It was a rough year. And that might be putting it mildly.
The Buffalo Bisons closed up shop on the 2016 season at Coca-Cola Field Thursday night. They head to the road for four more games before the season mercifully comes to an end.
The Herd will finish with a losing record both at home and overall. They entered the game 66-73 overall and 34-37 at the downtown Buffalo ballpark.
Once there was optimism, back when the Bisons went on a nine-game winning streak and closed out June tied for second in the International League North Division, two games out of first place. Then the offense disappeared, the defense was merely adequate and the pitching staff couldn’t hold it all together alone forever. By Sept. 1, the Herd fell to fifth in the division, 20½ games behind Scranton/Wilkes-Barre.
“We had some expectations, some veteran guys. We were probably a little older than we’d like,” Bisons manager Gary Allenson said. “We were consistently inconsistent.
“I played on some Red Sox teams that had a lot of power but were streaky. When the team power went in a slump, we struggled because we weren’t getting anyone first to third, first to home or scoring from second base on a straight-away single. (This Bisons’ team) is kind of like a poor man’s one of those.”
Among the statistics that best encapsulate the Bisons’ season is the number of double plays hit into. Heading into Thursday’s game, they had hit into 155 double plays, nine more than any other team in affiliated baseball. And what hurt was lack of team speed. Players had trouble disrupting the throw from second base and hitters were slow getting out of the batter’s box and down the first-base line.
“I just think the lack of speed has hurt us this year,” Allenson said. “It’s hitting, defense, pitching and also base running because you score runs by stepping on all four bases. It doesn’t always go out of the ballpark, so you’ve got to be able to run the bases. Sometimes guys aren’t fast but are very intelligent base runners. But you get to a point where the speed’s not there and you have to string too many hits together to get a lead, to back in the game, and we haven’t done that.”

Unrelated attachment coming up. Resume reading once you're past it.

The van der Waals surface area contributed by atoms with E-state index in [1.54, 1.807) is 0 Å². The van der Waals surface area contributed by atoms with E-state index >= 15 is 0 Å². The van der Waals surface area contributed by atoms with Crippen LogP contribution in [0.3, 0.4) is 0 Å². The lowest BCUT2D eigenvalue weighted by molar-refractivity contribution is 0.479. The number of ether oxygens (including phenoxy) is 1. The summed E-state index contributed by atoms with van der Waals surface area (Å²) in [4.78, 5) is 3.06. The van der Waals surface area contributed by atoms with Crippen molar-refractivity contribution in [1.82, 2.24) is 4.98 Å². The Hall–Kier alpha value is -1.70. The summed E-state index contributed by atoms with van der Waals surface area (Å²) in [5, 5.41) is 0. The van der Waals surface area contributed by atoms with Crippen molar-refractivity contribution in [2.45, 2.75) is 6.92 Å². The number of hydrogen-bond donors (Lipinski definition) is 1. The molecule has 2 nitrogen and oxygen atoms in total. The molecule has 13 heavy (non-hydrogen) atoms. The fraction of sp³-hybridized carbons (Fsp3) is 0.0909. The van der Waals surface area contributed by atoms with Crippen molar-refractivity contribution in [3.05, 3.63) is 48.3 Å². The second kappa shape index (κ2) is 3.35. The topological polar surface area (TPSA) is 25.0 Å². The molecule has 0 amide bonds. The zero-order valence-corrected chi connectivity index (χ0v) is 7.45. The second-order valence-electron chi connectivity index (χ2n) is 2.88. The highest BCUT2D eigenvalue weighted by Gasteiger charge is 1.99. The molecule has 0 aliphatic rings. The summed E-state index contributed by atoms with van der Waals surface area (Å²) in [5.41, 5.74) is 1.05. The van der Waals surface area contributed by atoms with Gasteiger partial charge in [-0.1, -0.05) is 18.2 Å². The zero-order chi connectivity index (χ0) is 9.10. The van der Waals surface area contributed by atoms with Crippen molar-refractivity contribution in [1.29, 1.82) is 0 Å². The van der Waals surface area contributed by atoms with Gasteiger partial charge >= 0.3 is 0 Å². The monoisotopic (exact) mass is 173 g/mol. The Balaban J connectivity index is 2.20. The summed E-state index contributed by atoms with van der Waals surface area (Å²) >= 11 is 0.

Grounding into double play after double play has prevented the Bisons from scoring runs. They entered the game ranked last in the International League in runs with 492 over 139 games and their slugging percentage of .372 is one of the lowest in the IL.
“You can’t win every game, 2-1. We rode the pitching for too long and never really got hot with the bats,” Allenson said, as he meandered through his typical train-of-thought answer. “You know what? Two years ago, we were a game and half, two games out of the wild card and we had really good defense. The defense has been pretty good this year but at times it’s been spotty. It’s hard to say, do you blame it on the offense?
“I haven’t looked to see where we are in home runs.” (The Bisons had 94, ranking middle-of the IL pack.) “Matt Dominguez had a nice year, had 18 homers and 67 RBI. Matt Hague led our club last year with 90 RBIs. So it just goes to show you. Jesus Montero’s hit .320. Been nice if his power numbers were up a little bit but the power numbers is the difference between making contact about half an inch lower on the ball. I mean he hits line drives all over the ball park. Here’s a guy that doesn’t run very well hitting .320. That tells you he’s been hitting the ball pretty good.
“But we don’t get the three-run homers and it’s nice to be aggressive on the bases and I am aggressive but probably had a few too many guys thrown out at the plate. Too many times with two outs, there’s no guarantee the next guy’s gonna get a hit. Too often, you hold somebody up and that’s what happens, you beat yourself up for not sending somebody.”
Pitching was the bright spot for the Herd, particularly the bullpen. The Bisons lead the league in saves with 45. That’s 45 saves out of 66 wins which means rarely have the Bisons maintained a comfortable lead late in games. But the Herd’s talented relief staff, including Ryan Tepera, Dustin Antolin, Danny Barnes and Chris Smith, have pitched well and turned heads at the Major League level.
Speaking of turning heads at the Major League level, outfielder Dalton Pompey has spent the entire season with the Bisons, partly because of a series of injuries (toe, heel, concussion) which have sidelined him. Each return means more time necessary for Pompey to adjust to live pitching. But in Allenson’s opinion, Pompey has still had a decent Triple-A season.
“He’s doing all right. He hit .270 but he’s got the speed and the tools to hit .300 down here,” Allenson said. “That didn’t happen. He’s been a little streaky with that stuff there but he’s got a lot of talent and I’m sure he’ll do well.
“This is the toughest sport there is because there’s so much mental stuff involved. Football’s a physical game. Basketball is an athletic game. This is a game that takes a little piece out of you every day, playing for five months down here, six months because of spring training, seven months in the big leagues. So it takes a little piece out of you when you come to the ballpark and you’re tired and you’ve just got to mentally get over that. Hopefully he’ll do that.”